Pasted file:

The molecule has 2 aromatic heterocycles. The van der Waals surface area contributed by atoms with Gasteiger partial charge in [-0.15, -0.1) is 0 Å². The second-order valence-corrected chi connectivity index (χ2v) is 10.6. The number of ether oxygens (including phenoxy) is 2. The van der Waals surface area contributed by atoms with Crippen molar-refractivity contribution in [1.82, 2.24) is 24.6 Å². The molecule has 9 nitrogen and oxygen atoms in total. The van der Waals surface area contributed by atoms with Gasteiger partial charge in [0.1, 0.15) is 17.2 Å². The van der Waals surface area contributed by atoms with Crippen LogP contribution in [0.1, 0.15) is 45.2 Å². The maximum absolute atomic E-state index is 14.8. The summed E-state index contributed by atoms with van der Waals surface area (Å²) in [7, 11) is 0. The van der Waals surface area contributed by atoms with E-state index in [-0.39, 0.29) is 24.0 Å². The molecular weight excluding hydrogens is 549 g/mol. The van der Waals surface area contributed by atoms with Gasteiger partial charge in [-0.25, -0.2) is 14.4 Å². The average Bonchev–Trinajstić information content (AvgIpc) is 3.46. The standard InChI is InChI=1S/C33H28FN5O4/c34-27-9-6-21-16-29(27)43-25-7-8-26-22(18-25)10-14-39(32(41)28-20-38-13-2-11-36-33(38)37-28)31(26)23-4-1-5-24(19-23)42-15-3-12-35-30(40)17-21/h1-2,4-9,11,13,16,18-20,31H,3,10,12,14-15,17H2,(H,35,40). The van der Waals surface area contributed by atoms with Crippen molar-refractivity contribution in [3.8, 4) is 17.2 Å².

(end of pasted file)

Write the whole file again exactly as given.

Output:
The molecule has 2 aromatic heterocycles. The van der Waals surface area contributed by atoms with Gasteiger partial charge in [-0.15, -0.1) is 0 Å². The second-order valence-corrected chi connectivity index (χ2v) is 10.6. The number of ether oxygens (including phenoxy) is 2. The van der Waals surface area contributed by atoms with Crippen molar-refractivity contribution in [1.82, 2.24) is 24.6 Å². The molecule has 9 nitrogen and oxygen atoms in total. The van der Waals surface area contributed by atoms with Gasteiger partial charge in [0.1, 0.15) is 17.2 Å². The van der Waals surface area contributed by atoms with Crippen LogP contribution in [0.1, 0.15) is 45.2 Å². The maximum absolute atomic E-state index is 14.8. The summed E-state index contributed by atoms with van der Waals surface area (Å²) in [7, 11) is 0. The van der Waals surface area contributed by atoms with E-state index in [-0.39, 0.29) is 24.0 Å². The molecular weight excluding hydrogens is 549 g/mol. The van der Waals surface area contributed by atoms with Gasteiger partial charge in [-0.25, -0.2) is 14.4 Å². The average Bonchev–Trinajstić information content (AvgIpc) is 3.46. The standard InChI is InChI=1S/C33H28FN5O4/c34-27-9-6-21-16-29(27)43-25-7-8-26-22(18-25)10-14-39(32(41)28-20-38-13-2-11-36-33(38)37-28)31(26)23-4-1-5-24(19-23)42-15-3-12-35-30(40)17-21/h1-2,4-9,11,13,16,18-20,31H,3,10,12,14-15,17H2,(H,35,40). The van der Waals surface area contributed by atoms with Crippen molar-refractivity contribution in [3.8, 4) is 17.2 Å².